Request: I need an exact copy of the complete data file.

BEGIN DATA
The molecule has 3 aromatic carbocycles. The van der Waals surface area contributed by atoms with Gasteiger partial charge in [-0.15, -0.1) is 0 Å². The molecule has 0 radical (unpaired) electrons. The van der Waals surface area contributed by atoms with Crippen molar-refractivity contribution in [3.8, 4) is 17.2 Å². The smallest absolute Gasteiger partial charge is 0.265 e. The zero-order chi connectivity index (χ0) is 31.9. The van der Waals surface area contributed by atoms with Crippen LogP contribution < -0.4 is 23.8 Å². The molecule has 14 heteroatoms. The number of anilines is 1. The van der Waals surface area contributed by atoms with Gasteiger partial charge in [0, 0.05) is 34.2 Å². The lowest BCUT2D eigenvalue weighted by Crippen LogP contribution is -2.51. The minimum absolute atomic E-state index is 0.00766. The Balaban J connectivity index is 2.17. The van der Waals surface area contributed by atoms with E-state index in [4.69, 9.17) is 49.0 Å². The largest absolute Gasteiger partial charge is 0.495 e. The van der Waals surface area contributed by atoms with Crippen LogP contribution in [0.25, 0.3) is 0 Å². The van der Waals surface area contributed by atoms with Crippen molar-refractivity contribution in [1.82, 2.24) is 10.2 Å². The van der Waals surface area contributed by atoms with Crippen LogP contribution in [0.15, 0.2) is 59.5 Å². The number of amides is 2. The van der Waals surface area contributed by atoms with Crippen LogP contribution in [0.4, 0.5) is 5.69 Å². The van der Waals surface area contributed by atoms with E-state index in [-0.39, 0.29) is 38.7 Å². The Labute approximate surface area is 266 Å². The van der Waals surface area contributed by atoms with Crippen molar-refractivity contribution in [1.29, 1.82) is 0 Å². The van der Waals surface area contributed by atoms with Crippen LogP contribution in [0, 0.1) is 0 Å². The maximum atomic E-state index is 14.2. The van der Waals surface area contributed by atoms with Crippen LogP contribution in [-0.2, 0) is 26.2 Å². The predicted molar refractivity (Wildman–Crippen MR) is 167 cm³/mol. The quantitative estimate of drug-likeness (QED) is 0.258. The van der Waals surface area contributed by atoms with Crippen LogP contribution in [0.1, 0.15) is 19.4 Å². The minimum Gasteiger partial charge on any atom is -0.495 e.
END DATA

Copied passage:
The molecule has 3 aromatic carbocycles. The van der Waals surface area contributed by atoms with Gasteiger partial charge in [-0.15, -0.1) is 0 Å². The molecule has 0 radical (unpaired) electrons. The van der Waals surface area contributed by atoms with Crippen molar-refractivity contribution in [3.8, 4) is 17.2 Å². The smallest absolute Gasteiger partial charge is 0.265 e. The zero-order chi connectivity index (χ0) is 31.9. The van der Waals surface area contributed by atoms with Crippen LogP contribution < -0.4 is 23.8 Å². The molecule has 14 heteroatoms. The number of anilines is 1. The van der Waals surface area contributed by atoms with Gasteiger partial charge in [0, 0.05) is 34.2 Å². The lowest BCUT2D eigenvalue weighted by Crippen LogP contribution is -2.51. The minimum absolute atomic E-state index is 0.00766. The Balaban J connectivity index is 2.17. The van der Waals surface area contributed by atoms with E-state index in [4.69, 9.17) is 49.0 Å². The largest absolute Gasteiger partial charge is 0.495 e. The van der Waals surface area contributed by atoms with Crippen LogP contribution in [0.25, 0.3) is 0 Å². The van der Waals surface area contributed by atoms with Crippen molar-refractivity contribution in [1.82, 2.24) is 10.2 Å². The van der Waals surface area contributed by atoms with Crippen LogP contribution in [0.15, 0.2) is 59.5 Å². The number of amides is 2. The van der Waals surface area contributed by atoms with Crippen LogP contribution in [0.4, 0.5) is 5.69 Å². The van der Waals surface area contributed by atoms with E-state index in [-0.39, 0.29) is 38.7 Å². The Labute approximate surface area is 266 Å². The van der Waals surface area contributed by atoms with Crippen molar-refractivity contribution in [1.29, 1.82) is 0 Å². The van der Waals surface area contributed by atoms with Crippen LogP contribution in [0, 0.1) is 0 Å². The maximum atomic E-state index is 14.2. The van der Waals surface area contributed by atoms with Crippen LogP contribution in [-0.2, 0) is 26.2 Å². The predicted molar refractivity (Wildman–Crippen MR) is 167 cm³/mol. The quantitative estimate of drug-likeness (QED) is 0.258. The van der Waals surface area contributed by atoms with Crippen LogP contribution in [0.1, 0.15) is 19.4 Å². The minimum Gasteiger partial charge on any atom is -0.495 e.